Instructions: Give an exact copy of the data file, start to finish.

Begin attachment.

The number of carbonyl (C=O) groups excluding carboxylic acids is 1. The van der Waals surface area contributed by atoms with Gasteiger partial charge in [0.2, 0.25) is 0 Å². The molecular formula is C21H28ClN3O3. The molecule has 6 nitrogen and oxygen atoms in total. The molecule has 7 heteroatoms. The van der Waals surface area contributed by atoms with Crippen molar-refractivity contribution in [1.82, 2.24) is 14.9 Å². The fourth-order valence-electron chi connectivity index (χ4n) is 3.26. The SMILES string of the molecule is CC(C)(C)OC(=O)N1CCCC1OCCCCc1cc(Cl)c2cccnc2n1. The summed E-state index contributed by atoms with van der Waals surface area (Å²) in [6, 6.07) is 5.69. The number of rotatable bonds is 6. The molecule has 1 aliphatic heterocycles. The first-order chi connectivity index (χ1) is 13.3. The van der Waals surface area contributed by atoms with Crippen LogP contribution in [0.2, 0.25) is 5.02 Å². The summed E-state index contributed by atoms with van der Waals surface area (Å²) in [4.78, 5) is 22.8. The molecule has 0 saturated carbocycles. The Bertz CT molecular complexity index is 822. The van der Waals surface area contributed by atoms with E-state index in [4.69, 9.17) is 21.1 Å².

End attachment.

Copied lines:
The number of carbonyl (C=O) groups excluding carboxylic acids is 1. The van der Waals surface area contributed by atoms with Gasteiger partial charge in [0.2, 0.25) is 0 Å². The molecular formula is C21H28ClN3O3. The molecule has 6 nitrogen and oxygen atoms in total. The molecule has 7 heteroatoms. The van der Waals surface area contributed by atoms with Crippen molar-refractivity contribution in [1.82, 2.24) is 14.9 Å². The fourth-order valence-electron chi connectivity index (χ4n) is 3.26. The SMILES string of the molecule is CC(C)(C)OC(=O)N1CCCC1OCCCCc1cc(Cl)c2cccnc2n1. The summed E-state index contributed by atoms with van der Waals surface area (Å²) in [6, 6.07) is 5.69. The number of rotatable bonds is 6. The molecule has 1 aliphatic heterocycles. The first-order chi connectivity index (χ1) is 13.3. The van der Waals surface area contributed by atoms with Crippen LogP contribution in [0.2, 0.25) is 5.02 Å². The summed E-state index contributed by atoms with van der Waals surface area (Å²) in [4.78, 5) is 22.8. The molecule has 0 saturated carbocycles. The Bertz CT molecular complexity index is 822. The van der Waals surface area contributed by atoms with E-state index in [4.69, 9.17) is 21.1 Å².